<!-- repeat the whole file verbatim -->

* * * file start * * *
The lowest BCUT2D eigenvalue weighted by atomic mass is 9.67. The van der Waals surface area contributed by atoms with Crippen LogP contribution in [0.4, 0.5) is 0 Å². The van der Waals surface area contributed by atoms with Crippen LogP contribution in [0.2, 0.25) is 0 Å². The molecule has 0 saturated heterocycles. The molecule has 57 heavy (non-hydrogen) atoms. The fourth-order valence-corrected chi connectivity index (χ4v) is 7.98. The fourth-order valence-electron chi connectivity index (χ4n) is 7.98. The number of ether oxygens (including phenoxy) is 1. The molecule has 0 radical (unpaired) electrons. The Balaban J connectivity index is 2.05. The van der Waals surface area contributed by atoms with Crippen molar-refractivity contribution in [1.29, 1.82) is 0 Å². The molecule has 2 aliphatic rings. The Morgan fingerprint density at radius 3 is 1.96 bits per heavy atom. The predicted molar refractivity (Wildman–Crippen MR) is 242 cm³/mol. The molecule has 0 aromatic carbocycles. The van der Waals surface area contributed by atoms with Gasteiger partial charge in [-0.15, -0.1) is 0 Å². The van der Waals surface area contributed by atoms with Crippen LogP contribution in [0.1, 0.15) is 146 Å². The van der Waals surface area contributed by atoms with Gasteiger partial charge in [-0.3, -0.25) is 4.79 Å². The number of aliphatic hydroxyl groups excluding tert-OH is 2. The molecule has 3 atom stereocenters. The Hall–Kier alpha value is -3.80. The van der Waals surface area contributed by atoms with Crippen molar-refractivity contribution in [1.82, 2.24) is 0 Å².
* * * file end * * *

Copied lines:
The lowest BCUT2D eigenvalue weighted by atomic mass is 9.67. The van der Waals surface area contributed by atoms with Crippen LogP contribution in [0.4, 0.5) is 0 Å². The van der Waals surface area contributed by atoms with Crippen LogP contribution in [0.2, 0.25) is 0 Å². The molecule has 0 saturated heterocycles. The molecule has 57 heavy (non-hydrogen) atoms. The fourth-order valence-corrected chi connectivity index (χ4v) is 7.98. The fourth-order valence-electron chi connectivity index (χ4n) is 7.98. The number of ether oxygens (including phenoxy) is 1. The molecule has 0 radical (unpaired) electrons. The Balaban J connectivity index is 2.05. The van der Waals surface area contributed by atoms with Crippen molar-refractivity contribution in [1.29, 1.82) is 0 Å². The molecule has 2 aliphatic rings. The Morgan fingerprint density at radius 3 is 1.96 bits per heavy atom. The predicted molar refractivity (Wildman–Crippen MR) is 242 cm³/mol. The molecule has 0 aromatic carbocycles. The van der Waals surface area contributed by atoms with Gasteiger partial charge in [-0.15, -0.1) is 0 Å². The van der Waals surface area contributed by atoms with Crippen LogP contribution in [0.1, 0.15) is 146 Å². The van der Waals surface area contributed by atoms with Gasteiger partial charge in [-0.3, -0.25) is 4.79 Å². The number of aliphatic hydroxyl groups excluding tert-OH is 2. The molecule has 3 atom stereocenters. The Hall–Kier alpha value is -3.80. The van der Waals surface area contributed by atoms with Crippen molar-refractivity contribution in [1.82, 2.24) is 0 Å².